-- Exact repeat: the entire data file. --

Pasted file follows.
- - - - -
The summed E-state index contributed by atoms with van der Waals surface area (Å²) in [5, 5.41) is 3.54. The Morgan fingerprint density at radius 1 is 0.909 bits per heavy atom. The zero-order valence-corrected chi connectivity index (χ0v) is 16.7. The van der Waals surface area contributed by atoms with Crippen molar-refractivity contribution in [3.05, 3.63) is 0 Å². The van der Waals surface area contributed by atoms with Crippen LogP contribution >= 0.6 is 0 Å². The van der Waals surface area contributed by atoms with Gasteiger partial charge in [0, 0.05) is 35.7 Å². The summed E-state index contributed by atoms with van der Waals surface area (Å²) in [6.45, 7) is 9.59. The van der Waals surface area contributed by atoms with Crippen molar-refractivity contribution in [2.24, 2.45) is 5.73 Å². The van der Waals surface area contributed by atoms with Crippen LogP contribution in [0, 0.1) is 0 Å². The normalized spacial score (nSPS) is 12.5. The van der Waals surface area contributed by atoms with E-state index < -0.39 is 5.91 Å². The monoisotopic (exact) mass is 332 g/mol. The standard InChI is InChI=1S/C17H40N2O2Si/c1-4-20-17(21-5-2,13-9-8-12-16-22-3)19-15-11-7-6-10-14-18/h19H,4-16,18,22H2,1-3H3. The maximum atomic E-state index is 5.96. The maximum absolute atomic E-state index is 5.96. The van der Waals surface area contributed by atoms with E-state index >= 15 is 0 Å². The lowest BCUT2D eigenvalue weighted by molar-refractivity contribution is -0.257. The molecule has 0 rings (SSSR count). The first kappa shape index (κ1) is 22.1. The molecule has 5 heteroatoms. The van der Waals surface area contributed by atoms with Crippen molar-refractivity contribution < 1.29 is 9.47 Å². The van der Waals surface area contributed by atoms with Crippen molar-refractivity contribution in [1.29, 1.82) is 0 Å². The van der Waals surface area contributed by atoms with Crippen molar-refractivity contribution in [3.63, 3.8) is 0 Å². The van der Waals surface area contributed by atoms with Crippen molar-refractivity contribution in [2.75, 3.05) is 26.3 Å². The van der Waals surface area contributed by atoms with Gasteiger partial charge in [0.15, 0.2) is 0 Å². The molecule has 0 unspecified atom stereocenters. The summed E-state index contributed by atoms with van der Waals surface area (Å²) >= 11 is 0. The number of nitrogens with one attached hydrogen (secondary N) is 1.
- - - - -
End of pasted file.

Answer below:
The summed E-state index contributed by atoms with van der Waals surface area (Å²) in [5, 5.41) is 3.54. The Morgan fingerprint density at radius 1 is 0.909 bits per heavy atom. The zero-order valence-corrected chi connectivity index (χ0v) is 16.7. The van der Waals surface area contributed by atoms with Crippen molar-refractivity contribution in [3.05, 3.63) is 0 Å². The van der Waals surface area contributed by atoms with Crippen LogP contribution >= 0.6 is 0 Å². The van der Waals surface area contributed by atoms with Gasteiger partial charge in [0, 0.05) is 35.7 Å². The summed E-state index contributed by atoms with van der Waals surface area (Å²) in [6.45, 7) is 9.59. The van der Waals surface area contributed by atoms with Crippen molar-refractivity contribution in [2.24, 2.45) is 5.73 Å². The van der Waals surface area contributed by atoms with Crippen LogP contribution in [0, 0.1) is 0 Å². The normalized spacial score (nSPS) is 12.5. The van der Waals surface area contributed by atoms with E-state index < -0.39 is 5.91 Å². The monoisotopic (exact) mass is 332 g/mol. The standard InChI is InChI=1S/C17H40N2O2Si/c1-4-20-17(21-5-2,13-9-8-12-16-22-3)19-15-11-7-6-10-14-18/h19H,4-16,18,22H2,1-3H3. The maximum atomic E-state index is 5.96. The maximum absolute atomic E-state index is 5.96. The van der Waals surface area contributed by atoms with E-state index >= 15 is 0 Å². The lowest BCUT2D eigenvalue weighted by molar-refractivity contribution is -0.257. The molecule has 0 rings (SSSR count). The first kappa shape index (κ1) is 22.1. The molecule has 5 heteroatoms. The van der Waals surface area contributed by atoms with Crippen molar-refractivity contribution < 1.29 is 9.47 Å². The van der Waals surface area contributed by atoms with Crippen molar-refractivity contribution in [1.29, 1.82) is 0 Å². The van der Waals surface area contributed by atoms with Crippen molar-refractivity contribution in [3.63, 3.8) is 0 Å². The van der Waals surface area contributed by atoms with Crippen molar-refractivity contribution in [2.75, 3.05) is 26.3 Å². The van der Waals surface area contributed by atoms with Gasteiger partial charge in [0.15, 0.2) is 0 Å². The molecule has 0 unspecified atom stereocenters. The summed E-state index contributed by atoms with van der Waals surface area (Å²) >= 11 is 0. The number of nitrogens with one attached hydrogen (secondary N) is 1.